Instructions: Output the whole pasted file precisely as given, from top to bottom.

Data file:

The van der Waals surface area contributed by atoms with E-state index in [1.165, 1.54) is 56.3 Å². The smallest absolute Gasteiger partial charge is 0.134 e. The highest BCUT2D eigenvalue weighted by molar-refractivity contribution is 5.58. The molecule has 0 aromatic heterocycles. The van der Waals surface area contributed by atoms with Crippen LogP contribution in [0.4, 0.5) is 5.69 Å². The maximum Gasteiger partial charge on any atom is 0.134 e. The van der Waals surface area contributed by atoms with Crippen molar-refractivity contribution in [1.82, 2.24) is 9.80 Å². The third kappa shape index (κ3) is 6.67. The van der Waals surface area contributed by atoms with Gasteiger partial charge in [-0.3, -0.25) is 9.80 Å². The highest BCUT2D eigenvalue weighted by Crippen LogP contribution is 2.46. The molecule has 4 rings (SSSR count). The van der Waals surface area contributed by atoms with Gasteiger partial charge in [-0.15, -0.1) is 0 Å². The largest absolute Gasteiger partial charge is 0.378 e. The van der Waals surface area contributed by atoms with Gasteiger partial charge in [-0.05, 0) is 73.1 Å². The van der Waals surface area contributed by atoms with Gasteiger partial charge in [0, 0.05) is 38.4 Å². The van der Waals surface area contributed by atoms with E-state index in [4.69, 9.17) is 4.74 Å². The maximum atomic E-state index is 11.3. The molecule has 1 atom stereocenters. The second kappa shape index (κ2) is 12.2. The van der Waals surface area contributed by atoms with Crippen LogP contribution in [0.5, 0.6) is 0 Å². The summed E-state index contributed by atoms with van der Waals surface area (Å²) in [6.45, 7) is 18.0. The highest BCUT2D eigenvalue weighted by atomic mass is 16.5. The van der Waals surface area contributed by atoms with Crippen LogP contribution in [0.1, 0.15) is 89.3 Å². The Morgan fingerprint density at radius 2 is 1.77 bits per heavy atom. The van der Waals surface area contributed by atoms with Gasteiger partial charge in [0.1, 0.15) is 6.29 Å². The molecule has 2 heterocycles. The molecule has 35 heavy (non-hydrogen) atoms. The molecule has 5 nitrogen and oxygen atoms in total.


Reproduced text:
The van der Waals surface area contributed by atoms with E-state index in [1.165, 1.54) is 56.3 Å². The smallest absolute Gasteiger partial charge is 0.134 e. The highest BCUT2D eigenvalue weighted by molar-refractivity contribution is 5.58. The molecule has 0 aromatic heterocycles. The van der Waals surface area contributed by atoms with Crippen LogP contribution in [0.4, 0.5) is 5.69 Å². The maximum Gasteiger partial charge on any atom is 0.134 e. The van der Waals surface area contributed by atoms with Crippen molar-refractivity contribution in [1.82, 2.24) is 9.80 Å². The third kappa shape index (κ3) is 6.67. The van der Waals surface area contributed by atoms with Gasteiger partial charge in [-0.3, -0.25) is 9.80 Å². The highest BCUT2D eigenvalue weighted by Crippen LogP contribution is 2.46. The molecule has 4 rings (SSSR count). The van der Waals surface area contributed by atoms with Gasteiger partial charge in [-0.15, -0.1) is 0 Å². The largest absolute Gasteiger partial charge is 0.378 e. The van der Waals surface area contributed by atoms with Gasteiger partial charge in [-0.05, 0) is 73.1 Å². The van der Waals surface area contributed by atoms with Gasteiger partial charge in [0, 0.05) is 38.4 Å². The van der Waals surface area contributed by atoms with E-state index in [4.69, 9.17) is 4.74 Å². The maximum atomic E-state index is 11.3. The molecule has 1 atom stereocenters. The second kappa shape index (κ2) is 12.2. The van der Waals surface area contributed by atoms with Crippen LogP contribution in [0.5, 0.6) is 0 Å². The summed E-state index contributed by atoms with van der Waals surface area (Å²) in [6.45, 7) is 18.0. The highest BCUT2D eigenvalue weighted by atomic mass is 16.5. The van der Waals surface area contributed by atoms with Crippen LogP contribution in [0.1, 0.15) is 89.3 Å². The Morgan fingerprint density at radius 2 is 1.77 bits per heavy atom. The van der Waals surface area contributed by atoms with Gasteiger partial charge in [0.1, 0.15) is 6.29 Å². The molecule has 2 heterocycles. The molecule has 35 heavy (non-hydrogen) atoms. The molecule has 5 nitrogen and oxygen atoms in total.